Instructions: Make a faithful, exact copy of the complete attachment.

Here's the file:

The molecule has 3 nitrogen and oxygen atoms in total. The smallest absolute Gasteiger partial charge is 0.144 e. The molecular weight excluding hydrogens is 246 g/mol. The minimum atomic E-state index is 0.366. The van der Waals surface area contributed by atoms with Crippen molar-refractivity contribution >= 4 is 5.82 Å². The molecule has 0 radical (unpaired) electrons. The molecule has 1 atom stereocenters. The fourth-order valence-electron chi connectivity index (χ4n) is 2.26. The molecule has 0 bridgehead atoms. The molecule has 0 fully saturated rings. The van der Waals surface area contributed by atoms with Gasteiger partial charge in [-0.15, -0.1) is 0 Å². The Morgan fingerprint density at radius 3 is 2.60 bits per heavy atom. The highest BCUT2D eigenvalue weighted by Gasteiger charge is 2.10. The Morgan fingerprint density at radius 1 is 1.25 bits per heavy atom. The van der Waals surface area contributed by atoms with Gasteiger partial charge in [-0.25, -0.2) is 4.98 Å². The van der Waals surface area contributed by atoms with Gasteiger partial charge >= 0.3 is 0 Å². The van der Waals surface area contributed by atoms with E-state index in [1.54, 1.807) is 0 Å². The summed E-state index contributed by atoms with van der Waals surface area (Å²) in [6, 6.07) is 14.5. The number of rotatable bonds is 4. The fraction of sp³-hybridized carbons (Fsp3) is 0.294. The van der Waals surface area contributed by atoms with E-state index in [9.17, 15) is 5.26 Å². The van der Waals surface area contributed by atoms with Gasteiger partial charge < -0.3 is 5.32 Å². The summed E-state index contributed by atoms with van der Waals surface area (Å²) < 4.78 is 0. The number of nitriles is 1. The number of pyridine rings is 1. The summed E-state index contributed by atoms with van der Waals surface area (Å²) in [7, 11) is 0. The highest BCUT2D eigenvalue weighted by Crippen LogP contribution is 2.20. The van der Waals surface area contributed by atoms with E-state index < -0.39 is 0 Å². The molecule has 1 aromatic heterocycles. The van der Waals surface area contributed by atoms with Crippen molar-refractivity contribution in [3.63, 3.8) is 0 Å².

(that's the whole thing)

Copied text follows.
The molecule has 3 nitrogen and oxygen atoms in total. The smallest absolute Gasteiger partial charge is 0.144 e. The molecular weight excluding hydrogens is 246 g/mol. The minimum atomic E-state index is 0.366. The van der Waals surface area contributed by atoms with Crippen molar-refractivity contribution >= 4 is 5.82 Å². The molecule has 0 radical (unpaired) electrons. The molecule has 1 atom stereocenters. The fourth-order valence-electron chi connectivity index (χ4n) is 2.26. The molecule has 0 bridgehead atoms. The molecule has 0 fully saturated rings. The van der Waals surface area contributed by atoms with Gasteiger partial charge in [-0.15, -0.1) is 0 Å². The Morgan fingerprint density at radius 3 is 2.60 bits per heavy atom. The highest BCUT2D eigenvalue weighted by Gasteiger charge is 2.10. The Morgan fingerprint density at radius 1 is 1.25 bits per heavy atom. The van der Waals surface area contributed by atoms with Gasteiger partial charge in [-0.25, -0.2) is 4.98 Å². The van der Waals surface area contributed by atoms with Gasteiger partial charge >= 0.3 is 0 Å². The van der Waals surface area contributed by atoms with E-state index in [1.54, 1.807) is 0 Å². The summed E-state index contributed by atoms with van der Waals surface area (Å²) in [6, 6.07) is 14.5. The number of rotatable bonds is 4. The fraction of sp³-hybridized carbons (Fsp3) is 0.294. The van der Waals surface area contributed by atoms with E-state index in [9.17, 15) is 5.26 Å². The van der Waals surface area contributed by atoms with Gasteiger partial charge < -0.3 is 5.32 Å². The summed E-state index contributed by atoms with van der Waals surface area (Å²) < 4.78 is 0. The number of nitriles is 1. The number of pyridine rings is 1. The summed E-state index contributed by atoms with van der Waals surface area (Å²) in [7, 11) is 0. The highest BCUT2D eigenvalue weighted by Crippen LogP contribution is 2.20. The van der Waals surface area contributed by atoms with E-state index < -0.39 is 0 Å². The molecule has 1 aromatic heterocycles. The van der Waals surface area contributed by atoms with Crippen molar-refractivity contribution in [3.63, 3.8) is 0 Å².